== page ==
Be Partners In ‘Right-Sizing’
Wheeling City Council members have taken one step in what amounts to re-prioritizing municipal government finances. Though the next step will be far more difficult, they should take it, too.
As we have reported, proceeds from a new half-percent sales tax in the city have not lived up to expectations. Officials had planned to use the money for infrastructure improvements, upgrades at WesBanco Arena and cuts in business and occupation tax rates.
Because of the gap between sales tax projections and actual income, council members voted Tuesday to delay a B&O tax break for retail businesses. They are expected to vote at a later date to postpone B&O tax relief for manufacturers.
Both of those measures will be reconsidered – and, officials hope, implemented – this summer. In the meantime, City Manager Robert Herron will prepare recommendations for precisely what types and levels of B&O tax breaks should be provided.
Herron will be preparing another report for council, however. It will deal with ways to reduce municipal spending.
Part of the idea is to provide enough money through spending cuts to implement B&O tax relief. But savings could be used for other purposes. For example, police Chief Shawn Schwertfeger has said he loses good, experienced officers because other law enforcement agencies offer better pay. Some savings could be used for pay enhancements.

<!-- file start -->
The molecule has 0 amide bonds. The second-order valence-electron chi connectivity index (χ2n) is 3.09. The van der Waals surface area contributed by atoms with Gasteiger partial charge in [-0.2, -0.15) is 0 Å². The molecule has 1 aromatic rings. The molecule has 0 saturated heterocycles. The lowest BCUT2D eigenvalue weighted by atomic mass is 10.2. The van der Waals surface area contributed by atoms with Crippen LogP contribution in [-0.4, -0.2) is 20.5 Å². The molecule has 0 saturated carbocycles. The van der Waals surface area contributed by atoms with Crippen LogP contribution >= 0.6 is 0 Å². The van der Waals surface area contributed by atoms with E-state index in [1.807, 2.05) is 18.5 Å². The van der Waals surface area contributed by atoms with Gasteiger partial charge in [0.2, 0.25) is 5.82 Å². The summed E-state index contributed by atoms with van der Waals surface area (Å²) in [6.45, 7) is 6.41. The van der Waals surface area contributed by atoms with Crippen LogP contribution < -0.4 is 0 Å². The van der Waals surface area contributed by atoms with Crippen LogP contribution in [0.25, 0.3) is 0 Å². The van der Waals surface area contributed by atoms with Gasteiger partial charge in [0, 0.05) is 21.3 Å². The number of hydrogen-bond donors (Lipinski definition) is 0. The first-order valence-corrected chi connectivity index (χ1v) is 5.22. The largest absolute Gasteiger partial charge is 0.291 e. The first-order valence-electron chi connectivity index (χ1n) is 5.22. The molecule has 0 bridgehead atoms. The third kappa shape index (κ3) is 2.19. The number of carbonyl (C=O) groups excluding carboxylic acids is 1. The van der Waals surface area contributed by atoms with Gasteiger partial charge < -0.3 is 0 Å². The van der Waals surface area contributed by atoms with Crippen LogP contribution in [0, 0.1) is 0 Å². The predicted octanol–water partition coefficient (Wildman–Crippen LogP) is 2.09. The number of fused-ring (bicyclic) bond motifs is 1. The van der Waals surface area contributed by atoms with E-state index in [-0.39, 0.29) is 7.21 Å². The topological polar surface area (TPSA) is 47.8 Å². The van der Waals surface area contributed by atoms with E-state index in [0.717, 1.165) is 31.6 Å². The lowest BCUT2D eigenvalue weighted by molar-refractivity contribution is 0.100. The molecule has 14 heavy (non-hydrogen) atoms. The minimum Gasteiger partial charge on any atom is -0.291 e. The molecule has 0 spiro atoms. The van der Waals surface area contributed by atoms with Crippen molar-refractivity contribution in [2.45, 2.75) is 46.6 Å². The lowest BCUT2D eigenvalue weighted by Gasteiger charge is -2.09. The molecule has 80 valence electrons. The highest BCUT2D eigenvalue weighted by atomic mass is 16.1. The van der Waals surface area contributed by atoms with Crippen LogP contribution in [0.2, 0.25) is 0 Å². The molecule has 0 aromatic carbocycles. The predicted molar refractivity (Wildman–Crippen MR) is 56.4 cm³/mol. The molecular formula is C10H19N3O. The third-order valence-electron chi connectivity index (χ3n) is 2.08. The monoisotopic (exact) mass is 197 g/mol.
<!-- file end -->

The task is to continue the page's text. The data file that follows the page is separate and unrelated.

Herron’s task is part of Mayor Andy McKenzie’s “right-sizing” strategy for city government. Declining population in Wheeling calls for changes – and yes, reductions – in municipal employment and, perhaps, what services are offered and how they are provided.
Again, that will require officials to alter some of their priorities for city government. Council members, in going along with Herron and McKenzie thus far, have indicated they are willing to consider that.
The next step will be much more difficult. It will involve listening to Herron’s recommendations and deciding whether to approve them. Though it is unlikely he will recommend laying off employees, he may suggest reductions in force through attrition. He also may urge council to make basic changes in services.
It will be difficult for some council members to go along with such changes. In effect, they mean making government smaller.
But council members’ primary responsibility is to Wheeling residents and businesses. So, when the time comes, they should work with Herron and McKenzie as “right-sizing” partners – not adversaries.